BY GEORGE RICHARDS [email protected]
With his team gathered around him on the ice after the morning skate, Ed Jovanovski had a few simple words of wisdom.
“Enjoy the moment,'' he recalled saying.
The Panthers – and their long-suffering fans – did just that on Saturday night.
Florida was most definitely the aggressor as it wrested control of the best-of-seven series against New Jersey with a 3-0 victory at BankAtlantic Center.
The Panthers are a victory away from an improbable berth in the Eastern Conference semifinals with Game 6 coming Tuesday at the Prudential Center in Newark, N.J.
“It's all about hard work. That's what pays off right now,'' said Shawn Matthias, whose strong puck play in the third led to Florida's second goal. “We wanted the puck and we kept coming. We didn't let them come at us. We went to them.''
The Panthers skated to a scoreless tie in the opening period but thanks to five power play chances in the second – one was for four minutes – was able to control the flow of the game in the second.
Florida put 32 shots up against Martin Broduer, finally beating him when Kris Versteeg whipped a shot from the left circle at the four minute mark of the second on the Panthers' first power play chance of the night.
The Panthers were shutout by Broduer in Game 4 and hadn't scored against the Devils since Brian Campbell's game-winner in the second period of Game 3. Florida had gone 1 hour 57 minutes 26 seconds between goals.
“I don't blow smoke, but that is a hard team to play against,'' said coach Kevin Dineen.
As good as Broduer was on Saturday, Florida's Jose Theodore played the match game. Theodore, who watched most of Tuesday's win and all of Thursday's loss from the bench, was outstanding and made 30 saves of his own to record his second postseason shutout.
“We played a full 60 minute game. It was fun seeing everyone stay the course and play our system,'' Theodore said. “They had a couple chances in front of me and then we went and scored some goals. .-.-. I thought we came out strong and focused. Some of the games we had some letdowns, but we can learn from this and keep it going.''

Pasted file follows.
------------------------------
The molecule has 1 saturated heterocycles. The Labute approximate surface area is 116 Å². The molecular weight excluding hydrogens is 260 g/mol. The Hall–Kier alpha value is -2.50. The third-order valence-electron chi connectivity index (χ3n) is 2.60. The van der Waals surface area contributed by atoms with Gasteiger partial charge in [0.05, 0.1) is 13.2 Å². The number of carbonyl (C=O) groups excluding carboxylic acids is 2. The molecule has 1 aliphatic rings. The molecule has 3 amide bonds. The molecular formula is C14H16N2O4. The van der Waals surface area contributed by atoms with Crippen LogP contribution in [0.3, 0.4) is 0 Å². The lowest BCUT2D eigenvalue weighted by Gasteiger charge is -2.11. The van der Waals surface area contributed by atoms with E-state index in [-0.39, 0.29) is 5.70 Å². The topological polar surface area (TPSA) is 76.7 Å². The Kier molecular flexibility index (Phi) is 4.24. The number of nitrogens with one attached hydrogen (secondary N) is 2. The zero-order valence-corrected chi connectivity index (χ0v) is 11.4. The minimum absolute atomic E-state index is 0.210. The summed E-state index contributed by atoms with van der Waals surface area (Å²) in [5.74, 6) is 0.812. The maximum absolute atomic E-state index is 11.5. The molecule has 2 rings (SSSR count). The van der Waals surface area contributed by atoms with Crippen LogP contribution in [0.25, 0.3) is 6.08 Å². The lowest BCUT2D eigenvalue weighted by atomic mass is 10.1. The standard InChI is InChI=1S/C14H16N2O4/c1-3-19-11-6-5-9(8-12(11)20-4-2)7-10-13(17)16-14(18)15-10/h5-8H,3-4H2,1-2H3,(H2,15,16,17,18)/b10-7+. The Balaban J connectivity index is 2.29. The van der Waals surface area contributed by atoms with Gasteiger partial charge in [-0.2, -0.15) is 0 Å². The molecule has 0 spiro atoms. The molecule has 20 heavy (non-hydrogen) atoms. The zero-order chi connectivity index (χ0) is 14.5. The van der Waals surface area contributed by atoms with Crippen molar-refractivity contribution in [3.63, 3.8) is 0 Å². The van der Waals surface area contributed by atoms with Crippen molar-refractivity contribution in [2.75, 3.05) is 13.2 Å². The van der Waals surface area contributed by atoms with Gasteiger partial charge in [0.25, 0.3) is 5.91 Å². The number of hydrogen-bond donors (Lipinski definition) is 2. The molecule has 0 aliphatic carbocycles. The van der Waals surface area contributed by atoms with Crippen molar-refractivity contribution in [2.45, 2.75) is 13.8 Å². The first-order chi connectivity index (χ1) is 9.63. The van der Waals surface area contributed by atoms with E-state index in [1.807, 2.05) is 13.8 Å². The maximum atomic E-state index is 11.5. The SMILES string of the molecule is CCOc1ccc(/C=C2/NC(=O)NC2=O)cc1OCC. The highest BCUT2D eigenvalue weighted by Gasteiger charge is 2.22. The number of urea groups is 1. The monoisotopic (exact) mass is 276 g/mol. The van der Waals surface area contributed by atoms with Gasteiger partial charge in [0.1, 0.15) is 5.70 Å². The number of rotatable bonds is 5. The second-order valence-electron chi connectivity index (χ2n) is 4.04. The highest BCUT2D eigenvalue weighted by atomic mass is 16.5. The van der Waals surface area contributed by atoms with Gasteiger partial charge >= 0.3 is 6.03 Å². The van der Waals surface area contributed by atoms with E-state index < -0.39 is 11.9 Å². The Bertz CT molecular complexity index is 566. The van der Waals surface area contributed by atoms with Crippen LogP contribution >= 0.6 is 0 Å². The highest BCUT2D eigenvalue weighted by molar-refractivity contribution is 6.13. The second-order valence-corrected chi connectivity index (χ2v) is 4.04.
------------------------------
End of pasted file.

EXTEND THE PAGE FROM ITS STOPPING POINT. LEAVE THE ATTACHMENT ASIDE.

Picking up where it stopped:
Theodore was definitely tested in the third period when Erik Gudbranson was called for a roughing penalty with 2:08 remaining and the Panthers holding a 2-0 lead. The Devils pulled Brodeur and went with six skaters to Florida's four, yet Theodore held strong and gave Tomas Kopecky a chance for the insurance empty net goal with 34 ticks left.
Kopecky's shot never made it into the empty net as he was mauled by Ilya Kovalchuk on the breakaway to the net as the officials awarded the short-handed goal by rule.
“We worked our butts off to get the lead and to build on it,'' Versteeg said. “It was exciting, a lot of fun. But we have a lot in front of us. You remember what the crowd did for us.''
Dineen and Florida's playoff veterans had been preaching that the Panthers need to sacrifice and lay things all on the line in the playoffs. Even though it sounds cliché, that's exactly what the Panthers did on Saturday.
Whether it was Gudbranson diving to clear a puck sans stick or Matthias fighting his way past Jersey defenders Marek Zidlicky and Kovalchuk for a loose puck near the blueline, the Panthers left the arena knowing they left whatever they had on the ice.
Matthias' hard-fought puck battle ended up on Versteeg's stick as he worked behind the goal. Versteeg then spotted Scottie Upshall flashing in and fed him a sweet pass as Upshall banged the puck into a net Brodeur was out of as he was trying to get it himself.
“Those are the little things that win you games at this time of the season,'' Brian Campbell said. “Everyone has to do that in the playoffs. You have to pay the price to win right now.''
Said Dineen: “We had some [battles]; that's the kind of video you can sit on and say 'that was the difference in the game'.''
() The Panthers are really struggling to control the practice of rubber rats being thrown onto the ice after goals – and during play.
The team figures Devils fans are to blame for the rodents being tossed onto the ice in the final minutes as the officials could call a delay penalty on the home team.
“It was so nice playing here in front of our home fans. It was electric,'' Dineen said. “I am a little concerned about the rats. I know there are a lot of Devils fans throwing them out there.''
() The announced sellout crowd of 19,513 was the largest to see a Panthers playoff game in franchise history.
The Lightning hold the NHL record for biggest postseason crowd as it drew 28,183 to the Thunderdome (now Tropicana Field) on April 23, 1996 for an opening-round game against the Flyers.